A few days ago, I left the house without any of my cables. That means for the entire day I was without any charging capabilities for my phone. It just so happened that the day was full of email, text, and phone conversations. Read: battery drain. What was I going to do when my phone reached its end. The thought began to nag on me when I saw my battery percentage was down to 10%. This could be bad.
It wasn’t. I reached into my bag and found two trusted tools that didn’t rely on batteries. My Moleskine journal and Sharpie fine point pen are staples in my bag. And there they were, like old friends who wait until the time when they’re needed to show the true value of their friendship. I picked them up and began journaling. Jotting ideas down, visualizing relationships between thoughts, and doodling, have all been practices I’ve used in the past to work through questions.
Then I thought about that battery, and how I was rushing to do things on my phone, as the battery drained down to nothing. I began to think about how our behavior changes when the resources we need to function are depleted. How long can we hold on, adapt, or change the way we work, before we are forced to rest, refuel, and recover? It might be different for different people. Unlike the phone I don’t have a battery meter, but I know I have a limit. Also unlike the phone, it seems like I can work well beyond that limit. My functionality is depleted – I begin to make mistakes – and can possibly hurt myself or others on account of a simple lack of attentiveness.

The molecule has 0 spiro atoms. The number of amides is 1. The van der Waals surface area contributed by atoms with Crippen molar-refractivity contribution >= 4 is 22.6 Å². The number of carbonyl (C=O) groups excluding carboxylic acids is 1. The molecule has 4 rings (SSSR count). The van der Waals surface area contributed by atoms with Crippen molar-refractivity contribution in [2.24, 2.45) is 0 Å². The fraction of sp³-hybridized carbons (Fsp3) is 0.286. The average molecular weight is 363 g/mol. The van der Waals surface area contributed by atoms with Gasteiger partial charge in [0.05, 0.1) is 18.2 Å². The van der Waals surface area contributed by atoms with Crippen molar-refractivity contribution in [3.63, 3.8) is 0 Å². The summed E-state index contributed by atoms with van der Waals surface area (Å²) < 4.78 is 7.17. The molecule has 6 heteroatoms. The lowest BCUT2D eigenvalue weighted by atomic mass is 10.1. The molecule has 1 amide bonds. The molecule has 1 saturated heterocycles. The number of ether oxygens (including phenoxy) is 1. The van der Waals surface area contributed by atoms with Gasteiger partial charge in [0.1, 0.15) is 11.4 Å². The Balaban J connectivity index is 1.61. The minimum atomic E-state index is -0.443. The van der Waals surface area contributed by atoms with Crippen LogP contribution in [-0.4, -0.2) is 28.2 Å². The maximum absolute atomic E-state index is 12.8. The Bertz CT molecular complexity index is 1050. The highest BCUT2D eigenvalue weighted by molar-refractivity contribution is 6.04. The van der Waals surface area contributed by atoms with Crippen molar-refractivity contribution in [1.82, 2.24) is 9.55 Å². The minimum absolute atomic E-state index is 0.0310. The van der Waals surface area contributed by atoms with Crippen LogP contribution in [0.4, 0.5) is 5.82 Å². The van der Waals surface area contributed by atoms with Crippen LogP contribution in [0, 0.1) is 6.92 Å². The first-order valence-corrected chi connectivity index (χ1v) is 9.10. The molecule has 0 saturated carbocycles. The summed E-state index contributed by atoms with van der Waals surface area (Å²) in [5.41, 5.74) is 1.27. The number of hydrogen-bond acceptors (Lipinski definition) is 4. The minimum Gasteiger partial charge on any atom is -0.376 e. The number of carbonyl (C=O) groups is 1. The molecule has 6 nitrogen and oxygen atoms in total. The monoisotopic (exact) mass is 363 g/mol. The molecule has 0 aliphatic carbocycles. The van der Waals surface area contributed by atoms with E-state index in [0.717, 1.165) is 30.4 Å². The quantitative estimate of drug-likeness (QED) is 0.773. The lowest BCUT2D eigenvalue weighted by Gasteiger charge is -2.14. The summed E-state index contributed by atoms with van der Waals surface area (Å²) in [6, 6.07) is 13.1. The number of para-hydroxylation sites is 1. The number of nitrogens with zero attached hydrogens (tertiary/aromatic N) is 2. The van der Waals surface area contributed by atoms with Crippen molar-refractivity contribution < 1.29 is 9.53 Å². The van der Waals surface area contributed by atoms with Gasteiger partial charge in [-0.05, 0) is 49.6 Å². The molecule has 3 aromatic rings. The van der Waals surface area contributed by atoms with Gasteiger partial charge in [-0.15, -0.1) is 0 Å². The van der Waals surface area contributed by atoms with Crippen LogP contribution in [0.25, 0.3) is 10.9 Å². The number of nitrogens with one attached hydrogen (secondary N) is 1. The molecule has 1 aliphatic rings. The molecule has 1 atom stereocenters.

Here’s my note to myself. Before we don’t have enough battery left, stop. Find a place to pause, and recharge. It’s important. For everyone.